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Yantou’s treasure

As soon as he arrived at master Te Shan’s place, Hsueh Feng asked him, “Does this student [Hsueh Feng] have any share in this matter handed down from antiquity as the fundamental vehicle?”
Te Shan struck him a blow and said, “What are you saying?”
Because of this, Hsueh Feng had an insight.

Later Hsueh Feng told Yen T’ou, “When Te Shan hit me, it was like the bottom falling out of a bucket.”
Yen T’ou shouted and said, “Haven’t you heard it said that what comes in through the front gate isn’t the family treasure? You must let it flow out from your own breast to cover heaven and earth; then you’ll have some small portion of realization.”
Suddenly Hsueh Feng was greatly enlightened; he bowed and said to Yen T’ou, “Elder brother, today I have finally attained the Path.”

Cleary, Thomas & Cleary J.C.: The Blue Cliff Record.
Boston 1992, p. 32-33

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Dongshan’s flame

When Shenshan had picked up a needle to mend clothes, Master Dongshan asked, “What are you doing?”
“Mending,” answered Shenshan.
“In what way do you mend?” asked the Master.
“One stitch is like the next,” said Shenshan.
“We’ve been traveling together for twenty years, and you can still say such a thing! How can there be such craftiness?” said the Master.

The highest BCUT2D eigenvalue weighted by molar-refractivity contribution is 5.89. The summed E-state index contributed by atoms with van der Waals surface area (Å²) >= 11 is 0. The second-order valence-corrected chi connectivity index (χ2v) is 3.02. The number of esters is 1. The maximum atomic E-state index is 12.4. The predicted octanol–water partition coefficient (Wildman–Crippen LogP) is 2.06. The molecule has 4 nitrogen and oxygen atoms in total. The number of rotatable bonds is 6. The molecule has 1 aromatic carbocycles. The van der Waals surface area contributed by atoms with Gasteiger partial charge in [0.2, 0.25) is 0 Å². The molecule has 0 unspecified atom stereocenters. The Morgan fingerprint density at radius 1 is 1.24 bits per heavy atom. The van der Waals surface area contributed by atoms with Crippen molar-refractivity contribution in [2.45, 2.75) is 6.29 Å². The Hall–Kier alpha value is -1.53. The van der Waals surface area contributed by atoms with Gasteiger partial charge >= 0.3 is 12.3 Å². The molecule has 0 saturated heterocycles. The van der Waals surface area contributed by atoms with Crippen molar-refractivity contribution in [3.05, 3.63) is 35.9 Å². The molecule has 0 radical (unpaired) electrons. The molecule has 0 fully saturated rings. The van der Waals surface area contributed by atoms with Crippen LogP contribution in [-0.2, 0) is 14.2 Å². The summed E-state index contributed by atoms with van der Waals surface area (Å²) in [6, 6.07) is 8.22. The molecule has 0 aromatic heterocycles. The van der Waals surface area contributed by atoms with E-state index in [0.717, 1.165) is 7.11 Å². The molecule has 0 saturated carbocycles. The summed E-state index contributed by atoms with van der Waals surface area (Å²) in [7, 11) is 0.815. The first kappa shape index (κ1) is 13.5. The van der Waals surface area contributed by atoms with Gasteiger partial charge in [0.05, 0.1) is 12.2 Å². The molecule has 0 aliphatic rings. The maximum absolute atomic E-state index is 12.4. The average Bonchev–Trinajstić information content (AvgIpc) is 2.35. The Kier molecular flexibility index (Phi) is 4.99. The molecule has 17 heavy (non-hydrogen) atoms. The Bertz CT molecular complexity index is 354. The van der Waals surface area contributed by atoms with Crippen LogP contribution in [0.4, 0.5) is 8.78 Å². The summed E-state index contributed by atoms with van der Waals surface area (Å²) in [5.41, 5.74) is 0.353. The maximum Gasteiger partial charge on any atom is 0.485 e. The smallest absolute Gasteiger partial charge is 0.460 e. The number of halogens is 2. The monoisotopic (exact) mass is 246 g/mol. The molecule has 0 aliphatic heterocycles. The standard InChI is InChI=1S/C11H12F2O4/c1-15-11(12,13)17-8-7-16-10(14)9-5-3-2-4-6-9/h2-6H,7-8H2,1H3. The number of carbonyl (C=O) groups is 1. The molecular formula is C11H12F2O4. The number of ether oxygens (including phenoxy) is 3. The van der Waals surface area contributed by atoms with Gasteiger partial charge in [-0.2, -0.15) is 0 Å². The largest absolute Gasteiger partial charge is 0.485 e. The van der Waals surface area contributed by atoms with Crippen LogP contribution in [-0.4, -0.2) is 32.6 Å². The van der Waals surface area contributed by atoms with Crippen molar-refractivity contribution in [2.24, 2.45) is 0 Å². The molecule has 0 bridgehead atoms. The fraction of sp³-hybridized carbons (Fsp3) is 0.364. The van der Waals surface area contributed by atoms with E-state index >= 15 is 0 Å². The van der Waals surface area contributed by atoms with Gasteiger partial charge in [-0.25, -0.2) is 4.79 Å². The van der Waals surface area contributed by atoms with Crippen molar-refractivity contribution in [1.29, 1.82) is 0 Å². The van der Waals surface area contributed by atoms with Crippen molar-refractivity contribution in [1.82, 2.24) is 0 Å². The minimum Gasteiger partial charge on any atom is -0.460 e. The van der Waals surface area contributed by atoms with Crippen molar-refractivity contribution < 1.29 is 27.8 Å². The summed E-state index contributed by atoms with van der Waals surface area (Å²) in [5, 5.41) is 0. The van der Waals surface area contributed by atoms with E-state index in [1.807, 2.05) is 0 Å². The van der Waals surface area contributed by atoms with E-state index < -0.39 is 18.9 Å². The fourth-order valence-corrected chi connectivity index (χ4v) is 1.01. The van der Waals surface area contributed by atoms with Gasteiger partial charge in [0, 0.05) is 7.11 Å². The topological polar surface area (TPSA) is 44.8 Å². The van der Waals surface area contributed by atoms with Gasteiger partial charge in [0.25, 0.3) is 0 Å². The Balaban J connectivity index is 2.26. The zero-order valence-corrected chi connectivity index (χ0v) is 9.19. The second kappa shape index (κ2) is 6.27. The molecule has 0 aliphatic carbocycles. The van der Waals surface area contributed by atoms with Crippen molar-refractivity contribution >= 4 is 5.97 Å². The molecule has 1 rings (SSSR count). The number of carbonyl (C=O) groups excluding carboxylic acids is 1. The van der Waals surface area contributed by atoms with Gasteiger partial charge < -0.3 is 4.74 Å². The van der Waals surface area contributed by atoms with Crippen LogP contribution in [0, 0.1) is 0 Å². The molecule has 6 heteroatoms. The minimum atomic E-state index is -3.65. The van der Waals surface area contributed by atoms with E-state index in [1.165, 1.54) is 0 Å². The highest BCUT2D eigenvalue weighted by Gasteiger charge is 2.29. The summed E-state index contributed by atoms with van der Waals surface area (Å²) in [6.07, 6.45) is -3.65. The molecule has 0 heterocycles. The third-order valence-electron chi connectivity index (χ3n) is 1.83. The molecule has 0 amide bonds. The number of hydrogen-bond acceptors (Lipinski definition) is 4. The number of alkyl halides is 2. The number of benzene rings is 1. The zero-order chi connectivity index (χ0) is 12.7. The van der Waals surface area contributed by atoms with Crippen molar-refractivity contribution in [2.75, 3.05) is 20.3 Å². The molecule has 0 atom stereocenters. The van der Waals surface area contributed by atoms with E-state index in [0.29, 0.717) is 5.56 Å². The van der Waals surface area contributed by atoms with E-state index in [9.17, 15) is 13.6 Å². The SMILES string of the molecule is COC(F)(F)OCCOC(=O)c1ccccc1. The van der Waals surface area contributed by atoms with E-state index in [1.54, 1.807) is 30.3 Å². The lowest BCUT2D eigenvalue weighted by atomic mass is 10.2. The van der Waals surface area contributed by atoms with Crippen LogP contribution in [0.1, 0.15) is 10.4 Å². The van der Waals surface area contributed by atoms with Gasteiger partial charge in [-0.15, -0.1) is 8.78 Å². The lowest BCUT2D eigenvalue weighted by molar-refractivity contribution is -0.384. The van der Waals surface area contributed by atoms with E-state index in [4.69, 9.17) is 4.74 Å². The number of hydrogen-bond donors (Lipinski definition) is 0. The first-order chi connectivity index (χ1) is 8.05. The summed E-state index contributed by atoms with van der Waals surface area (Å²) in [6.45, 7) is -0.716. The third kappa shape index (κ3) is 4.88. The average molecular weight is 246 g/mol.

“How then does the venerable monk mend?” asked Shenshan.
“Just as though the entire earth were spewing flames” replied the Master.

Powell, William F.: The record of Tung-shan.
Honolulu 1986, p. 35

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Vimalakirti’s pleasure

The daughters of the gods asked:
What is this pleasure that has as its object the garden of the Law (dharma)?

Vimalakirti replied:

It is the pleasure which consists in believing firmly in the Buddha, in desiring to hear the Law (Dharma), attending to the community (Sangha), driving away pride and respecting the teachers, extricating oneself from the triple world, not stopping over any object, considering the aggregates (skandha) as transitory and like killers, considering the eighteen elements like poisonous snakes, considering the twelve bases of consciousness [senses] like an empty village, protecting the thought of enlightenment (bodhicitta), benefiting beings, excluding all avarice in giving (dana), avoiding all relaxation in pure morality (shila), exercising endurance and self-control in patience (kshanti), cultivating good roots in vigour (virya), possessing undisturbed knowledge in meditation (dhyana), excluding even a shadow of defilement in wisdom (prajna), spreading enlightenment, overcoming Maras, destroying passions, purifying the Buddha-fields, accumulating all good roots, not trembling on hearing the profound dharmas, penetrating in depth the three doors to deliverance, assembling skillful means (upaya), and finally, cultivating the auxiliary dharmas of enlightenment (bodhipakshikadharma).

It is in this garden of the Law that the great Bodhisattvas always reside.

Lamotte, Etienne: The teaching of Vimalakirti.
Oxford 1976, p. 103